Many books and papers have been written on the subject of IT and business alignment. While not to downplay this important topic, one needs to ask why we are having this conversation. You don’t see the equivalent concerns about HR and business alignment, Finance and business alignment or Engineering and business alignment. The very fact that these are relevant topics today tells us something about the current level of maturity of our industry.

Most IT organizations around the world are at the very early stages of a technology to service evolution. The challenge before us is how to convince both the IT Techie and the business customer that IT does not simply manage hardware and software.

As IT organizations evolve into a Service Delivery model it is important to understand where the industry has come from and how Technology Management differs in focus from Service Management. Over the last 20 years IT planning, strategy, recruitment, skills training, and incentive programs have focused on developing centers of technology excellence. We have hired and trained individuals to hone their technology skills in order to optimize and reduce cost around the use of new technology innovations. However, for the most part education around a business perspective has largely been ignored. Nowhere is this clearer than the fact that most computer science degrees until very recently have been purely technology-focused and have little to no focus on teaching general business acumen.

There is a growing awareness that there is no real separation between the business process and the technology that underpins it. How do you separate Accounts Payable from SAP? Or from a different perspective why is the engineering group that builds an oil platform and the IT department that works along side them to hook it up to the information network seen as having a different position in the business organization. One group is considered a business unit and the other something unique and separate. The answer of course has to be that they are both enabling business functions and not really different at all.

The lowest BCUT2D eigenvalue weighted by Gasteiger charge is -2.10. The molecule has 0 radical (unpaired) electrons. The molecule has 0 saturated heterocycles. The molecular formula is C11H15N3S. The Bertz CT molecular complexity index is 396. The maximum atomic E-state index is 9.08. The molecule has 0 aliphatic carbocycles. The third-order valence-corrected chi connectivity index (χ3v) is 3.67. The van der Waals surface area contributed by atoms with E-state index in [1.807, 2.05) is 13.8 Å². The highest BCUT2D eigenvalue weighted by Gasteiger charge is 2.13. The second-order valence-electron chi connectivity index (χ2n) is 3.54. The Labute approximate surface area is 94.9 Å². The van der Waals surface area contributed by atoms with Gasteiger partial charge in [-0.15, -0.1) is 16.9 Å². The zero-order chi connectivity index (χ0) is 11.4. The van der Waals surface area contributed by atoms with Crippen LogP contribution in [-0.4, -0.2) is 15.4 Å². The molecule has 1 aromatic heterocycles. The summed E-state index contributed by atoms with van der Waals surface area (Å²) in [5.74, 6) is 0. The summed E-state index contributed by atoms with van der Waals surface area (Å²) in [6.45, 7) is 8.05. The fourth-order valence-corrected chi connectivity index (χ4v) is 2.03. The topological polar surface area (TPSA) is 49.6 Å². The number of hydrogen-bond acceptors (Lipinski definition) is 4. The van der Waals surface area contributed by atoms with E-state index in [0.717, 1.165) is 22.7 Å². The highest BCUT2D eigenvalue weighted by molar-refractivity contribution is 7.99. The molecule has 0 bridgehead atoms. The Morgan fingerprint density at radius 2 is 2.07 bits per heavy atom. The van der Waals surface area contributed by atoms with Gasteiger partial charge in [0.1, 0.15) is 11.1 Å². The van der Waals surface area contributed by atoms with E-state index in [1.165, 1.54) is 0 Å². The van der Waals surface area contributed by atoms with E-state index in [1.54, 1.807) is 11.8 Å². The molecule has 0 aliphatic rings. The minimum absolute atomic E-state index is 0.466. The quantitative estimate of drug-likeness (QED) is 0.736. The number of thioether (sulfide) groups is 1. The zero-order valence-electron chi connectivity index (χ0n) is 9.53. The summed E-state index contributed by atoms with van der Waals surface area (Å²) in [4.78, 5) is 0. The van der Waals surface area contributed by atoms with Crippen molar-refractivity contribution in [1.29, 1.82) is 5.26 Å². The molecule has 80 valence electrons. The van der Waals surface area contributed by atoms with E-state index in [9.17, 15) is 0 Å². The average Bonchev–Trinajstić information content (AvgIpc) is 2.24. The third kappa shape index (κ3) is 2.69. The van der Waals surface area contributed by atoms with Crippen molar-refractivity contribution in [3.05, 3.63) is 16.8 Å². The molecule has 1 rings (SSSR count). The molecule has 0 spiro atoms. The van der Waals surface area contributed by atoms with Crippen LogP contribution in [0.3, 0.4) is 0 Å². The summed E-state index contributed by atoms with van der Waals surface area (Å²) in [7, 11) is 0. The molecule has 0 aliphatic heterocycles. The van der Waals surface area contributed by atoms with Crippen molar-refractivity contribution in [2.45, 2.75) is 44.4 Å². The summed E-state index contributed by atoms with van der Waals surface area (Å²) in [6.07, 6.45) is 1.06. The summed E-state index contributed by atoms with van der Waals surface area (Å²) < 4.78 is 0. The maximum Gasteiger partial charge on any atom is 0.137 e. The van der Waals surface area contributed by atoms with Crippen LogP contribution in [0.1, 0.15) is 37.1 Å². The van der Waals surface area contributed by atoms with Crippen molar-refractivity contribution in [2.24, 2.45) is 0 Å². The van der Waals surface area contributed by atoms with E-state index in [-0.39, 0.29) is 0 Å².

What are your thoughts? Does this make sense? Is there a compelling business case that places the IT organization in a unique role in the business model?

Troy

Time is an illusion. Lunchtime doubly so. ~Douglas Adams

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Posted by Troy DuMoulin on 11/03 at 09:44 AM
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Sunday, October 29, 2006

The People Process and Technology Flaw

Most of us involved in the service management industry have heard the sacred triad or mantra (People Process and Technology)

Well in my view this carefully balanced three legged stool is inherently flawed and unstable. This view comes from personal experience that tells me that two out of the three of these elements can be purchased for the right price while the third is without price.

You see with big enough budgets

  • I can by the right tool.
  • I can buy processes or someone to build them for me.
  • However I will never be able to buy the hearts and minds of people.

This is why in a typical ITIL project only 1/3 of the total time needed is actually spent in process design or tool configuration. The vast majority of the time on any process related project is spent on selling and developing consensus around the new ways we are suggesting people view themselves and their jobs.

I will admit that there are those truly rare autocratic companies where a single word from on high makes something true.

However, for the vast majority of companies telling people they will behave completely differently, use new tools and perform tasks that they always believed were someone else’s job just because an executive with enough power says so is like Maria Antoinette telling the court “Let them eat cake”

History shows that assumptions like that rarely last for the long term.

So perhaps the real statement should be People, People, People, Process and Technology.

Troy

It is a mistake to think you can solve any major problems just with potatoes. ~Douglas Adams

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Posted by Troy DuMoulin on 10/29 at 11:50 PM